Q: What is the best way to take Life Shield?
A: Take One Serving (4 Capsules) in the AM.

Q: How does Life Shield support optimal health?
A: Life Shield contains key ingredients known to battle free radicals and support all major organs such as the prostate and liver.

Q: What are MuscleSport products do you recommend stacking with Life Shield?
A: To promote overall health we recommend stacking Life Shield with Adrenal Revolution, Joint Revolution, Liver-Pro Revolution, and Multi Vita Revolution.

References

N-Aceytyl-L-Cysteine:
1. Holdiness, M. R. (1991). Clinical pharmacokinetics of N-acetylcysteine. Clinical pharmacokinetics, 20(2), 123-134.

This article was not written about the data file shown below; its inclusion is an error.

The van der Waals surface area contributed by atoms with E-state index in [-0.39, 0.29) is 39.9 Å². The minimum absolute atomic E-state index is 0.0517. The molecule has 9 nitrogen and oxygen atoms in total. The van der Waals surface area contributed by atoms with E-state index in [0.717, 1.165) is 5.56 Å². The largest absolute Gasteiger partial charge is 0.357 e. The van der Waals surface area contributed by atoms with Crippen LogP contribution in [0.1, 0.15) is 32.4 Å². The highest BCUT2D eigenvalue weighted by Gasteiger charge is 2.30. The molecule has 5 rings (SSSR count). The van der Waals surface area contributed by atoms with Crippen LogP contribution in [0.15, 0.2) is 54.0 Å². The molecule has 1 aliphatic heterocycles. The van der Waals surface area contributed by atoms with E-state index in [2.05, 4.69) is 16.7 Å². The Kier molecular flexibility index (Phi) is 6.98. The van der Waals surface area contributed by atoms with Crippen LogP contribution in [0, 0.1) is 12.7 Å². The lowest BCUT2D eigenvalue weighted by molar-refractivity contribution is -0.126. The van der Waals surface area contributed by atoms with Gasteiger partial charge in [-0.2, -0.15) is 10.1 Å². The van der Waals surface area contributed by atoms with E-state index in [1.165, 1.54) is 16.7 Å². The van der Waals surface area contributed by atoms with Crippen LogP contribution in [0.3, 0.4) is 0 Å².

2. Wang, L., Wang, Z., & Liu, J. (2010). Protective effect of N-acetylcysteine on experimental chronic lead nephrotoxicity in immature female rats. Human & experimental toxicology, 29(7), 581-591.
3. Kasperczyk, S., Dobrakowski, M., Kasperczyk, A., Ostałowska, A., & Birkner, E. (2013). The administration of N-acetylcysteine reduces oxidative stress and regulates glutathione metabolism in the blood cells of workers exposed to lead. Clinical Toxicology, 51(6), 480-486.
4. Kasperczyk, A., Słowińska-Łożyńska, L., Dobrakowski, M., Zalejska-Fiolka, J., & Kasperczyk, S. (2014). The effect of lead-induced oxidative stress on blood viscosity and rheological properties of erythrocytes in lead exposed humans. Clinical hemorheology and microcirculation, 56(3), 187-195.

Policosanol:
1. Gouni-Berthold I , Berthold HK . Policosanol: clinical pharmacology and therapeutic significance of a new lipid-lowering agent . Am Heart J . 2002;143(2):356-365